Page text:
8 reasons why we should learn from cyber criminals

Raphael Reischuk
May 31, 2018 · 4 min read
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Photo by John Schnobrich on Unsplash

National strategies on cyber defense are discussed more actively than ever before. Representatives from politics, business, and research are discussing practicable methods and strategies for effectively protecting our society from cyberspace threats. The scope is ever growing and includes industrial IT systems, public authorities and private individuals, critical infrastructures such as hospitals, power and water supply, as well as autonomous vehicles and medical equipment for private.

It’s well known that our IT systems are vulnerable, manipulable, or simply hackable from a distance. So what is the reason it feels like we’re left miles behind the attackers? Or more importantly: how can we use the advantage of the attackers to our advantage and learn from it? Where can the attackers set an example for us?

8 Reasons

First, cybercriminals are far more cautious than the majority of us. There is good reason for this: mistakes made by criminals are increasingly ending up in jail and must therefore be avoided at all cost. The awareness of not allowing oneself to make a mistake under any circumstances must manifest itself in our patterns of action in digital space. In every one of us. Do I really never enter my password in the wrong place? Should I really click on the link?

Cybercriminals are more persistent in their attacks than we are in our defense. Attack strategies are more sophisticated and better planned than defense strategies. If an attack does not work the first time, a new attempt is made. The same must apply to defense. Day after day, hour after hour, we must be vigilant and protect ourselves. If manage to beat an attacker in one attempt, we must not become negligent.

Attackers from cyberspace are always technologically up-to-date. Dedicated high-performance hardware, specially developed attack tools, state-of-the-art cloud architectures, and last but not least, the very latest vulnerabilities (0-day exploits) are used by most attackers. Why not consistently by us? We should counter the latest vulnerabilities with comprehensive protection mechanisms and threat intelligence.

Attackers are better organized than we are. In closed discussion forums on the darknet, attackers worldwide coordinate to the latest trends and attack vectors. They exchange experiences and consult within seconds. Companies, organizations, and individuals should also organize themselves better and actively seek contact with each other — not just when an attack is underway. But preventively in advance, during an attack and during the analysis afterwards. In Switzerland, the confederation, the cantons, industry, research, and private individuals should cooperate more closely and fight attacks together. An international exchange should not be withheld from the attackers.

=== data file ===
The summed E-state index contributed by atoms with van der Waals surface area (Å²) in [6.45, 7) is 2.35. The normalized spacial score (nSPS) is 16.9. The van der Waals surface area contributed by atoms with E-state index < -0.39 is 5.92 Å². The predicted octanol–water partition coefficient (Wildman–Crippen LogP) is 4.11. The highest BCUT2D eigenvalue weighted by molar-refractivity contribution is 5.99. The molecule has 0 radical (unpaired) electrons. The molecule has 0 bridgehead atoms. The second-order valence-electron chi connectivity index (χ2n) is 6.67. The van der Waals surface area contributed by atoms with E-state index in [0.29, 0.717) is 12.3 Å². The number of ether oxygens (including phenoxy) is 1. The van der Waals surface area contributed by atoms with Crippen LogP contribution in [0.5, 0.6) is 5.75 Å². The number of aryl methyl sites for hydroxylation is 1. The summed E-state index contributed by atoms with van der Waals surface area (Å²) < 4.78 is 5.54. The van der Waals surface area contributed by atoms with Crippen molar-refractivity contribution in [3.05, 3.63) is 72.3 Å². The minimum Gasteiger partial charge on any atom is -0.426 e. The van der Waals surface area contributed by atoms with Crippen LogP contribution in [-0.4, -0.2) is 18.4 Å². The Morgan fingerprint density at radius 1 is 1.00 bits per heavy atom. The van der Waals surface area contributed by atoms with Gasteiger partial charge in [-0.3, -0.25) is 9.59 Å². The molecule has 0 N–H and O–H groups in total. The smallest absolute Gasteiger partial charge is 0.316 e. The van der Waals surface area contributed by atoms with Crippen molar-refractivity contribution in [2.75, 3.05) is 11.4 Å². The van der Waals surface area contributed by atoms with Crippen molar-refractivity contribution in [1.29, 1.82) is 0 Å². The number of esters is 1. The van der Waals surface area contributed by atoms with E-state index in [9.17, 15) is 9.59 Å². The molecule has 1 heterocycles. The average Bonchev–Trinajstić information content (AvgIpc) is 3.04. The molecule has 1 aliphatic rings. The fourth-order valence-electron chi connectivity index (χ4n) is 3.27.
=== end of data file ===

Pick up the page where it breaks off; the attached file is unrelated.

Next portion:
Fifth: Attackers do not fall by the wayside; they are constantly training themselves. The educational offer is huge and is a prerequisite for long-term development. This does not apply to the dark side, but also to the vast majority of those who are exposed to risks on a daily basis and have a high need for protection. That is for each of us. In addition to the nation-wide training of the population, more cyber experts need to be trained who can meet the international attackers at eye level. Switzerland already has an efficient network that can serve as a basis, but still has great potential for expansion.

Sixth: Many attackers strive for media presence, we shy away from the media when it comes to attacks. What was regarded as fame in the early script kiddies is now also attributed to larger criminal actors. An attack is successful if it receives a lot of media presence. Let us take up this thought and speak more openly about attacks that have taken place. We should publish attacks that have taken place, talk openly about them, and learn together from mistakes and successful prevention practices. We can only learn from our mistakes.

Seventh, cybercriminals make large scale investments. The black market for zero-day exploits is growing strongly. Detecting and selling security vulnerabilities is a very lucrative business. The market for security software is growing too, but it is growing slowly and miserably compared to the marketplace on the darknet. Above all, politicians and companies should massively increase their budget for investments in Cyber Defense in order to reap the rewards later. The damage will be smaller in the future if more is already being invested today. In software, infrastructure, and awareness.

Finally, cybercrime lives a high degree of innovation and regularly reinvents itself. Today, ATMs are not blown up, they are outwitted — often without leaving a trace (jackpotting attacks). Endoscopes, cameras, tiny keyboards, etc. are used. If the defenders’ side were just as innovative, the attackers would certainly be less successful. The same applies to modern technologies such as the use of artificial intelligence. Here, too, we are dependent on cutting-edge research, which not only offers results but also incentives for companies to establish themselves in attractive environments. Only then will we succeed in bringing innovation to our society so that we no longer have to rely on vulnerable processors from abroad.

There’s a lot to be done. Let’s do it. Start today.

Disclaimer: the article is a cross-post to this article.

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